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Global Foods for a Healthy Plate

Contributors: Esther Ellis, MS, RDN, LDN

Published: September 12, 2019

Reviewed: February 08, 2021

Global Foods | Global Foods for Healthy Plate
 los_angela/iStock /Getty Images Plus/Getty Images

Eating right is not a one-size-fits-all endeavor. A healthy plate can include foods from all corners of the globe. In fact, the 2020 Dietary Guidelines for Americans says, "Nutrient-dense culturally relevant foods and beverages are part of all of the food groups."

Regardless of your food choices, follow these guidelines: make half your plate fruits and vegetables, with the rest of the plate including protein, such as lean meat, poultry, seafood or beans, and grains, preferably whole grains. With each meal, add calcium-rich foods such as fat-free or low-fat milk, yogurt, cheese or calcium-fortified non-dairy beverages.

With increasing varieties of food available, nutritious meals can fit within any cultural preferences. Examples of healthful menu items from cultural traditions include:

Chinese: Stir-fried chicken and vegetables such as bok choy, snap peas, carrots and bean sprouts; brown rice; and a dish of lychee fruit.

Italian: Minestrone (a hearty, tomato-based soup with vegetables and pasta) with kidney beans added for folate, fiber and protein; gnocchi (flour or potato dumplings) with chopped vegetables including spinach mixed into the dough and served with lycopene-rich tomato sauce.

Greek: Tzatziki sauce (a creamy dressing of low-fat yogurt, garlic and cucumber) served on pita sandwiches or as a dip with vegetables; and dolmas (grape leaves stuffed with ground meat, vegetables such as bell peppers, eggplant and squash, rice, dried fruit and pine nuts).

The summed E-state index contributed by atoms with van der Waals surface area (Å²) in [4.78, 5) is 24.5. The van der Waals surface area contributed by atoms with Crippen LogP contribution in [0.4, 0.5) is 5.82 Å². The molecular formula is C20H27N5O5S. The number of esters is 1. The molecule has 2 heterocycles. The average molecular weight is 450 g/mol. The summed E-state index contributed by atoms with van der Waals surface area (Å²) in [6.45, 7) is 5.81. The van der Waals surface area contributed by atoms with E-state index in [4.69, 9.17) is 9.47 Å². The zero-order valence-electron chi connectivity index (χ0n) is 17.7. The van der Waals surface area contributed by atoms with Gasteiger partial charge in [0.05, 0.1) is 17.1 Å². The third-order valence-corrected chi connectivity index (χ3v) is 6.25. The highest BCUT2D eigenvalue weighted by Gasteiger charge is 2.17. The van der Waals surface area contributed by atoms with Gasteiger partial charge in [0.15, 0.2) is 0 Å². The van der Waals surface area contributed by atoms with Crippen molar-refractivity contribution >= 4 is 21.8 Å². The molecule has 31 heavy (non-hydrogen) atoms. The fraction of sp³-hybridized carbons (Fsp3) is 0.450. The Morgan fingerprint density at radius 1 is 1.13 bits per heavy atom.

Mexican: Jicama (a crisp and slightly sweet root vegetable) peeled, sliced and served on a salad with lime vinaigrette or chopped for a crunchy addition to salsas; and gazpacho (a cold tomato-based raw vegetable soup) made with spinach or cucumbers.

Or, try these additional menu ideas for global cuisine that adds flavor, variety and nutrition:

  • Fruit chutney (Asian Indian)
  • Grilled pineapple as part of a chicken shish kabob (Middle Eastern)
  • Mango or other tropical fruit smoothie (Latin American)
  • Baked pumpkin sprinkled with cinnamon (African)
  • Polish beets (European)
  • Stir-fried greens (Asian)
  • Cactus salad (Latin American)
  • Succotash (Native American or Southern U.S.)
  • Couscous (African)
  • Quinoa (Latin American)
  • Dal (Asian Indian)

"Eating culturally diverse meals increases exposure to nutrients that might not be found in your typical eating plan. This approach to dining also decreases the risk of 'flavor fatigue' or no longer enjoying foods you frequently eat."

Jessica Sylvester, MS, RD/LDN, CNSC, CDCES

Academy of Nutrition and Dietetics Spokesperson

Jessica Sylvester

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